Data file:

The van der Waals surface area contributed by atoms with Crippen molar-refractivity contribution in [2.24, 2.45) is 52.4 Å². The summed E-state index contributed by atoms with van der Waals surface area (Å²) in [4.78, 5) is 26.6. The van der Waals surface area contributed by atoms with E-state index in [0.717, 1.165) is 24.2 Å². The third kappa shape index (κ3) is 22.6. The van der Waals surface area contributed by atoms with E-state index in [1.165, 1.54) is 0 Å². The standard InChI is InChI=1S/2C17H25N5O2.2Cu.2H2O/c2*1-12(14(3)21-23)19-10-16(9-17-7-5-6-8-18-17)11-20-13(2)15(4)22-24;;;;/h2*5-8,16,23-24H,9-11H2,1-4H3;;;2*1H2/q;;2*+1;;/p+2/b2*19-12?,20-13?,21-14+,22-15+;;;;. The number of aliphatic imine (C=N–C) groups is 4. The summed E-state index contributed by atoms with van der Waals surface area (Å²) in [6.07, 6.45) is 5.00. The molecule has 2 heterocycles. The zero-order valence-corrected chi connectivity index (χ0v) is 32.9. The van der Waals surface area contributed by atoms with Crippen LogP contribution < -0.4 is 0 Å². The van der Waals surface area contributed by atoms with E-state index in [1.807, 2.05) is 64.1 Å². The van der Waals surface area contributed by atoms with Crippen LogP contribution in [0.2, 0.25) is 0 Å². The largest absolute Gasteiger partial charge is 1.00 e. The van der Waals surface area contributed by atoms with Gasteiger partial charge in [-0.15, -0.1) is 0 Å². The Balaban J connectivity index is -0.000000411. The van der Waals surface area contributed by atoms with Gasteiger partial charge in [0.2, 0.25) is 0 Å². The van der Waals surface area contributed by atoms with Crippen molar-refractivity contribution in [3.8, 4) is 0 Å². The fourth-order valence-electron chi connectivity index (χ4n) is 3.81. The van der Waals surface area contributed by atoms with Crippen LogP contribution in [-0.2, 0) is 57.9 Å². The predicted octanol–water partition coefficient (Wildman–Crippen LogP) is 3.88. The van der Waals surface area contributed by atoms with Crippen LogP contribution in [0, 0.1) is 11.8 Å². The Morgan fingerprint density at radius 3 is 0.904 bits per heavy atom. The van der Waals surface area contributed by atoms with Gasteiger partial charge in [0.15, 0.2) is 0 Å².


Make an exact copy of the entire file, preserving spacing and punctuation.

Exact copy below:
The van der Waals surface area contributed by atoms with Crippen molar-refractivity contribution in [2.24, 2.45) is 52.4 Å². The summed E-state index contributed by atoms with van der Waals surface area (Å²) in [4.78, 5) is 26.6. The van der Waals surface area contributed by atoms with E-state index in [0.717, 1.165) is 24.2 Å². The third kappa shape index (κ3) is 22.6. The van der Waals surface area contributed by atoms with E-state index in [1.165, 1.54) is 0 Å². The standard InChI is InChI=1S/2C17H25N5O2.2Cu.2H2O/c2*1-12(14(3)21-23)19-10-16(9-17-7-5-6-8-18-17)11-20-13(2)15(4)22-24;;;;/h2*5-8,16,23-24H,9-11H2,1-4H3;;;2*1H2/q;;2*+1;;/p+2/b2*19-12?,20-13?,21-14+,22-15+;;;;. The number of aliphatic imine (C=N–C) groups is 4. The summed E-state index contributed by atoms with van der Waals surface area (Å²) in [6.07, 6.45) is 5.00. The molecule has 2 heterocycles. The zero-order valence-corrected chi connectivity index (χ0v) is 32.9. The van der Waals surface area contributed by atoms with Crippen LogP contribution < -0.4 is 0 Å². The van der Waals surface area contributed by atoms with E-state index in [1.807, 2.05) is 64.1 Å². The van der Waals surface area contributed by atoms with Crippen LogP contribution in [0.2, 0.25) is 0 Å². The largest absolute Gasteiger partial charge is 1.00 e. The van der Waals surface area contributed by atoms with Gasteiger partial charge in [-0.15, -0.1) is 0 Å². The Balaban J connectivity index is -0.000000411. The van der Waals surface area contributed by atoms with Gasteiger partial charge in [0.2, 0.25) is 0 Å². The van der Waals surface area contributed by atoms with Crippen molar-refractivity contribution in [3.8, 4) is 0 Å². The fourth-order valence-electron chi connectivity index (χ4n) is 3.81. The van der Waals surface area contributed by atoms with Crippen LogP contribution in [-0.2, 0) is 57.9 Å². The predicted octanol–water partition coefficient (Wildman–Crippen LogP) is 3.88. The van der Waals surface area contributed by atoms with Crippen LogP contribution in [0, 0.1) is 11.8 Å². The Morgan fingerprint density at radius 3 is 0.904 bits per heavy atom. The van der Waals surface area contributed by atoms with Gasteiger partial charge in [0.15, 0.2) is 0 Å².